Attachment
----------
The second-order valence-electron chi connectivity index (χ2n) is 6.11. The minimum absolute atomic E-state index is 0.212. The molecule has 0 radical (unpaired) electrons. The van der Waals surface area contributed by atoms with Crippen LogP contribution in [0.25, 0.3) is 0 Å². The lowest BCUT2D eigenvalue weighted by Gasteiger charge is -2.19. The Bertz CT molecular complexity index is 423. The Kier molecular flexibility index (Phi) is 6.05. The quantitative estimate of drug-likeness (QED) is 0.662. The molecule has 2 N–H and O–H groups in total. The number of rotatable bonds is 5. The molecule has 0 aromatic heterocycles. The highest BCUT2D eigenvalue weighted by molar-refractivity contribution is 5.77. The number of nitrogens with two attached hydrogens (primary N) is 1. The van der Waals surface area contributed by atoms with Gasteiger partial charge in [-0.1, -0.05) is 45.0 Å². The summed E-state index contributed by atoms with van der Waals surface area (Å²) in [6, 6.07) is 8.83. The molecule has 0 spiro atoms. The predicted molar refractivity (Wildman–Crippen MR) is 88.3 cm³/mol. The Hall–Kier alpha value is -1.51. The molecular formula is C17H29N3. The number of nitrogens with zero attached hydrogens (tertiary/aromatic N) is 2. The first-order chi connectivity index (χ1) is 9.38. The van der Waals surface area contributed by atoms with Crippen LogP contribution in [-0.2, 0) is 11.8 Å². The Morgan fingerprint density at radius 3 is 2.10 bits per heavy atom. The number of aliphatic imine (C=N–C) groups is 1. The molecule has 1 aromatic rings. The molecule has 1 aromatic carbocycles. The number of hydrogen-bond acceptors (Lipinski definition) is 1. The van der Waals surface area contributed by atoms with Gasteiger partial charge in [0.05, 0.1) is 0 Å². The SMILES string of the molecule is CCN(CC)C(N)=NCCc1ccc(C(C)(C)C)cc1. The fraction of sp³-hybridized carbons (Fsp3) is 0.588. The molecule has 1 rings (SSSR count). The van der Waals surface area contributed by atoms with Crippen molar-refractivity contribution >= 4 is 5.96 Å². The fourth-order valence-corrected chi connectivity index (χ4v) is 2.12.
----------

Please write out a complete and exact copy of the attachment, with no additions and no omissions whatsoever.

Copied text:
The second-order valence-electron chi connectivity index (χ2n) is 6.11. The minimum absolute atomic E-state index is 0.212. The molecule has 0 radical (unpaired) electrons. The van der Waals surface area contributed by atoms with Crippen LogP contribution in [0.25, 0.3) is 0 Å². The lowest BCUT2D eigenvalue weighted by Gasteiger charge is -2.19. The Bertz CT molecular complexity index is 423. The Kier molecular flexibility index (Phi) is 6.05. The quantitative estimate of drug-likeness (QED) is 0.662. The molecule has 2 N–H and O–H groups in total. The number of rotatable bonds is 5. The molecule has 0 aromatic heterocycles. The highest BCUT2D eigenvalue weighted by molar-refractivity contribution is 5.77. The number of nitrogens with two attached hydrogens (primary N) is 1. The van der Waals surface area contributed by atoms with Gasteiger partial charge in [-0.1, -0.05) is 45.0 Å². The summed E-state index contributed by atoms with van der Waals surface area (Å²) in [6, 6.07) is 8.83. The molecule has 0 spiro atoms. The predicted molar refractivity (Wildman–Crippen MR) is 88.3 cm³/mol. The Hall–Kier alpha value is -1.51. The molecular formula is C17H29N3. The number of nitrogens with zero attached hydrogens (tertiary/aromatic N) is 2. The first-order chi connectivity index (χ1) is 9.38. The van der Waals surface area contributed by atoms with Crippen LogP contribution in [-0.2, 0) is 11.8 Å². The Morgan fingerprint density at radius 3 is 2.10 bits per heavy atom. The number of aliphatic imine (C=N–C) groups is 1. The molecule has 1 aromatic rings. The molecule has 1 aromatic carbocycles. The number of hydrogen-bond acceptors (Lipinski definition) is 1. The van der Waals surface area contributed by atoms with Gasteiger partial charge in [0.05, 0.1) is 0 Å². The SMILES string of the molecule is CCN(CC)C(N)=NCCc1ccc(C(C)(C)C)cc1. The fraction of sp³-hybridized carbons (Fsp3) is 0.588. The molecule has 1 rings (SSSR count). The van der Waals surface area contributed by atoms with Crippen molar-refractivity contribution >= 4 is 5.96 Å². The fourth-order valence-corrected chi connectivity index (χ4v) is 2.12.